3. Winter clothing: While Nunavut’s cold is dry, winter temperatures range from -15 to -45 degrees Celsius “actual” with typical wind chills that drop the feeling to -55 degrees at coldest times, depending on the community. Insulated wind/snow pants are needed, Arctic-rated snow boots, and Arctic-rated coats with fur face “roughs” will be essential to feel secure and take advantage of winter outside activities that prevent people from becoming house-bound with “cabin fever”. Houses are generally made for the Arctic and tend to be cozy. Many communities experience up to 24 hours of darkness over a period of about 2 to 4 months in the winter (depending upon how far north you are). Those living below the Arctic Circle get some sunlight every day.
  4. Summer climate is generally dry, with shore breezes and frequent shore-fogs, with daily temperatures ranging (depending on the community) from 8 to 25 degrees Celsius in mid-day and cooler in mornings and evenings. Depending on how far north a community is, you may experience up to 24 hours of daylight during several months of the summer. Below the Arctic Circle, the sun sets for a while each day.
  5. All costs of living are significantly higher than most locations across southern Canada, but then, for those who have jobs, the salaries generally reflect this higher cost of living. You will be understanding correctly if you realize that a portion of the population without stable jobs struggle much more than the majority of Canadians to meet their basic needs. On the other hand, most Arctic communities have a complete socio-economic range of incomes, living in close communication with large and successful community efforts to benefit and support secure food sources, sports and school programs for youth. Drugs and alcohol are present in all communities, affecting some more than others, historically.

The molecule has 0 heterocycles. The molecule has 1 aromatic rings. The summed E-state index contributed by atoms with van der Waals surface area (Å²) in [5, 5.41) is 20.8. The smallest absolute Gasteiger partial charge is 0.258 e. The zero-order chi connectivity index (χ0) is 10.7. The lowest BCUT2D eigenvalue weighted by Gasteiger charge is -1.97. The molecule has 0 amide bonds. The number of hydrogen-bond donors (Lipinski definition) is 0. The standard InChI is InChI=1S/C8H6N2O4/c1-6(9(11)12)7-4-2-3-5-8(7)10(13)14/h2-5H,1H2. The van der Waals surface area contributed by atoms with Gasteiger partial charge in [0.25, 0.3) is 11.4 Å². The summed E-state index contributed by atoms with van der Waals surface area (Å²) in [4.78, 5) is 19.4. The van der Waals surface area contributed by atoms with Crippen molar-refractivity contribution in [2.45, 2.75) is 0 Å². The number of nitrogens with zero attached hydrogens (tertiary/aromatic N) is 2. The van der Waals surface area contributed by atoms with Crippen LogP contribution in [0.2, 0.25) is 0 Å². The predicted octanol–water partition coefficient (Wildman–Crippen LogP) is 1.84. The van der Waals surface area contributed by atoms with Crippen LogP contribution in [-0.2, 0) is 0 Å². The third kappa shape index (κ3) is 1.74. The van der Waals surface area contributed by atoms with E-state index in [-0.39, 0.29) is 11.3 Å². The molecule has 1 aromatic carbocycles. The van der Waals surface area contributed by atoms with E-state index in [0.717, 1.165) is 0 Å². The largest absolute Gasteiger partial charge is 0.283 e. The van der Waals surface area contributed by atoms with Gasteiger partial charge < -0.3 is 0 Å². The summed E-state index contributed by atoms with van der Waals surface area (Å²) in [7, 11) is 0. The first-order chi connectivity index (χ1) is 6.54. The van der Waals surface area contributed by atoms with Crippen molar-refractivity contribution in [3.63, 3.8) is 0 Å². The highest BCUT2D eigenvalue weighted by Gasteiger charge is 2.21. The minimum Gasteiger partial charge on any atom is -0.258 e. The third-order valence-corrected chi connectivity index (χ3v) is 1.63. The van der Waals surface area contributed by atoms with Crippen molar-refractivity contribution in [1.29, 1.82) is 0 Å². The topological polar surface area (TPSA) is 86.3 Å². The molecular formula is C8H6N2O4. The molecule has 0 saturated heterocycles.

6. Food costs are astonishingly high – on average 300% above southern prices – and selection of fresh food is extremely variable, by season and community.
  7. If you are planning to do more than travel to the Arctic and your goal is to live here then, most importantly, you need a job arranged before coming and this job needs to provide you with some kind of employment-based subsidized housing. Below are the types of contract or permanent jobs most open to those coming from out of the territory:
    1. Teachers for all levels of education, building and mechanical tradespeople, atmospheric and “earth” scientists, researchers, corrections workers, RCMP officers, judges, nurses, medical technicians, medics, doctors, surgeons, social workers, accountants, bankers, mid-level “directors” through both the territorial and federal governments, retail managers, pilots, flight attendants and information technology professionals. (This is a very general list and does not cover rare possibilities that can and do arise.)

If you are considering pioneering to Nunavut you are encouraged to be in touch with the National Spiritual Assembly / the Pioneer Desk at the Bahá’í National Centre directly at

Photo: Pat Parks

Websites which could assist in searching for jobs:

Websites which provide some information about life in the Arctic:

[1] Abdu’l-Bahá, Tablets of the Divine Plan, p. 27-28

[2] Abdu’l-Bahá qt. in The Advent of Divine Justice, p. 55

[3] Shoghi Effendi, Messages to Canada, p 179